Got An Unsolvable Problem? Give It To Gamers.

If you haven’t already heard this story, get ready to be amazed. The world’s biggest and brightest minds have been trying to solve the mystery of AIDS for over 15 years. After coming up dead-ended over and over, what did they do? Took one of the milestone problems and made a game out of it. The result? After Foldit was released into the wild, gamers solved the problem in 10 days.

For all of you sci-fi fans out there, this might sound familiar. Yes, this is how the TV series Stargate Universe begins. Instead of solving the mystery of the ninth chevron to unlock an intergalactic portal, gamers solved the mystery of the crystal structure of a protein that causes AIDS in rhesus monkeys. So kind of the same thing! Looks like reality TV isn’t limited to Survivor anymore.

Over 236,000 people joined in the puzzle solving fun. The crazy part is it didn’t take rocket science to solve. Foldit required no biochemistry experience to play. It’s a game. Proteins are crazy and can be folded an infinite number of shapes. All you have to do is tweak, freeze, wiggle or shake on-screen protein shapes. Find the best one and you win. Easy as pie!

There are many kinds of gamers. Some like points, others like coins. Some just like to whiz through the game, others take their time to find every secret. All scientists did in this case was appeal to the masses. They took the protein problem, assigned points to various solutions, posted the scores for other players to see and you’ve got yourself a competition. A recipe for success—gamers rejoice!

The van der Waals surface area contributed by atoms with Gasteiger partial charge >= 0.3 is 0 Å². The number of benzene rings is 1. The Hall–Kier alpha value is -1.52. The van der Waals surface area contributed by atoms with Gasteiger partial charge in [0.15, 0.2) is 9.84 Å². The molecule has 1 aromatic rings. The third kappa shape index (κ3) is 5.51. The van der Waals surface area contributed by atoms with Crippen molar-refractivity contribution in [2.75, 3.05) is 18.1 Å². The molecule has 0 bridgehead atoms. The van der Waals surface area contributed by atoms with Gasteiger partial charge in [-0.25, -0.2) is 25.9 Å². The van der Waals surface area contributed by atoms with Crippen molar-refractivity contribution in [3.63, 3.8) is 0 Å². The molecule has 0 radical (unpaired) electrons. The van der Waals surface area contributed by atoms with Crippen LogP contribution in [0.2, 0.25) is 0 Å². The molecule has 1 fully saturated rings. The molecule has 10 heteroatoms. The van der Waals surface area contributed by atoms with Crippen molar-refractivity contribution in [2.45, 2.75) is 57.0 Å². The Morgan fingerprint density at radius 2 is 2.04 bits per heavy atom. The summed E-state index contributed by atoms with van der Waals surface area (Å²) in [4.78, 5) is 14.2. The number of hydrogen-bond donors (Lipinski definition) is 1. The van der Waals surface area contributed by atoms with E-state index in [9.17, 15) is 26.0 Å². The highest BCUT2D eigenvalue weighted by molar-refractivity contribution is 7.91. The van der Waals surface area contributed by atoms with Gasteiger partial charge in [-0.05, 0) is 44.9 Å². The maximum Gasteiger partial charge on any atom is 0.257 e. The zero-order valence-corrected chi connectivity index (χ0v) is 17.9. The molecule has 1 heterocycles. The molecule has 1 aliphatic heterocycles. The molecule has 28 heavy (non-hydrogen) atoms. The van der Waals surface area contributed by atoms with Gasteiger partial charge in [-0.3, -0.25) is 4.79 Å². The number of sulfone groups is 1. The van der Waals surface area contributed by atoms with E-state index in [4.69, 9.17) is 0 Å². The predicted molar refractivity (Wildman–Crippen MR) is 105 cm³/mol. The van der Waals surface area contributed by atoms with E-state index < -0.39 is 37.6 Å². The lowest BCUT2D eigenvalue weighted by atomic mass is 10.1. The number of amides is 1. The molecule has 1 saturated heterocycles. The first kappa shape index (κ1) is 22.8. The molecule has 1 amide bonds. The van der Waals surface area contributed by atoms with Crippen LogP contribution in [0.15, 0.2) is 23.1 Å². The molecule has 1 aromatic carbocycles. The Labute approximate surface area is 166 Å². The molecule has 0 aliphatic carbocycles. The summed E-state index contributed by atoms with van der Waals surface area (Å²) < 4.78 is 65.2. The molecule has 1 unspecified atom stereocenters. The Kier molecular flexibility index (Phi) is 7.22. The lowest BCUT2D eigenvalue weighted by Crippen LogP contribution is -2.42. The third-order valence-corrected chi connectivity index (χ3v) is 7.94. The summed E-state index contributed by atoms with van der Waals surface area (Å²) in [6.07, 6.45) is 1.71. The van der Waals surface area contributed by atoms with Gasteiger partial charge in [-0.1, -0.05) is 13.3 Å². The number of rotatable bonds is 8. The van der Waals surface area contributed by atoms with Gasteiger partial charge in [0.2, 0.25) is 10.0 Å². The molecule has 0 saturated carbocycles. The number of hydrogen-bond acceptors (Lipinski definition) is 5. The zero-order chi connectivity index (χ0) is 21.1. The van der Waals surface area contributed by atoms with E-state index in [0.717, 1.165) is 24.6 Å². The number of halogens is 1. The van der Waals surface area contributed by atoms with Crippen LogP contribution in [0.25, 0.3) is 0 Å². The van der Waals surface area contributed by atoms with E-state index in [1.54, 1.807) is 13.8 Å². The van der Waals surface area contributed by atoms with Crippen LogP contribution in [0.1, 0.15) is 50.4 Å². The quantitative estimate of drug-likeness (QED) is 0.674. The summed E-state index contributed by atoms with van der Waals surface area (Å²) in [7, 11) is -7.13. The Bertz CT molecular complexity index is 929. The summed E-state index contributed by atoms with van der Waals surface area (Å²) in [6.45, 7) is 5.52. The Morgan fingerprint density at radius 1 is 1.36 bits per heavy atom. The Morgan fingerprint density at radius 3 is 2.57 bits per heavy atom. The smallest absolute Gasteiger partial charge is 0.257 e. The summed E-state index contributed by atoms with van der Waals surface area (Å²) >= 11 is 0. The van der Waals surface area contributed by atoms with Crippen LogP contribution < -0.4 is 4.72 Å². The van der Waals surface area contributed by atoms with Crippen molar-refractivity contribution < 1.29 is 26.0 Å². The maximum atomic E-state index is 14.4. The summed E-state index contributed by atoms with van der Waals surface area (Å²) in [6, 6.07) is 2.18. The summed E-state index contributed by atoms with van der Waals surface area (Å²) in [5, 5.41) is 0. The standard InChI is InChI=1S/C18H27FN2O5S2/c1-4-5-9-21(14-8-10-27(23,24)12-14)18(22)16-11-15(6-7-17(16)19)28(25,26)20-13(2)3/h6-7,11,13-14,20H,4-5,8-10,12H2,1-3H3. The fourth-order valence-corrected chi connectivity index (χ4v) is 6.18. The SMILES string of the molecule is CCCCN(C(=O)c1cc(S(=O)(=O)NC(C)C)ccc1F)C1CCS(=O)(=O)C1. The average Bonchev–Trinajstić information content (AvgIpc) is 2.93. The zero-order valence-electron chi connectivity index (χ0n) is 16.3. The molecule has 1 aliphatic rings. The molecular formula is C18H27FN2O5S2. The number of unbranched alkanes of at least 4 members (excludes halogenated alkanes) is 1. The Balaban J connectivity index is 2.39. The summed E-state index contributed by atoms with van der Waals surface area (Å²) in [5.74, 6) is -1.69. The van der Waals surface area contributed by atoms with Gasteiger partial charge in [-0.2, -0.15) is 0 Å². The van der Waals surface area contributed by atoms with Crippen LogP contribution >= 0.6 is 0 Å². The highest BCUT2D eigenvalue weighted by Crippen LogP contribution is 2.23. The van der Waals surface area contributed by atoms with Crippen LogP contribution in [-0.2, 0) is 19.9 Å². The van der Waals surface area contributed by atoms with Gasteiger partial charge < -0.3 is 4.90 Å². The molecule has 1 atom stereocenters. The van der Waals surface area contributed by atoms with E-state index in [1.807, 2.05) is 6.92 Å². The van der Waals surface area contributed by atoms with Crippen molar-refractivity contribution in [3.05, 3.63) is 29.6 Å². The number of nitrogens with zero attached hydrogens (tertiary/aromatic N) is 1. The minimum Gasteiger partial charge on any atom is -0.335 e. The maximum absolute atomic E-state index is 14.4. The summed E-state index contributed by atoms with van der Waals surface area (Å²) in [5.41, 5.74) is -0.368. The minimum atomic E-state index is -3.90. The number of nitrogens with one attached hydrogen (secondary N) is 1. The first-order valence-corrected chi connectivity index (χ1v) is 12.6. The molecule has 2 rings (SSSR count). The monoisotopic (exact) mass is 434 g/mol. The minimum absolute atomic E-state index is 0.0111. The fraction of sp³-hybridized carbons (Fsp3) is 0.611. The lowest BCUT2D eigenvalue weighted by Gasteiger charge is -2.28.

This result is a great victory for both medical and gaming communities around the world. Scientists are one step closer to curing AIDS. Gamers get bragging rights on being more than just mom’s basement dwelling D&D players. Just like your local IT team, they too are saving the world. Bravo!

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Scott Cornell

When he’s not knee deep in blogging and all things tech, Scott spends his free time playing ultimate Frisbee and watching foreign films. An expert in emerging tech trends, Scott always has his ear to ground for breaking news related to IT security.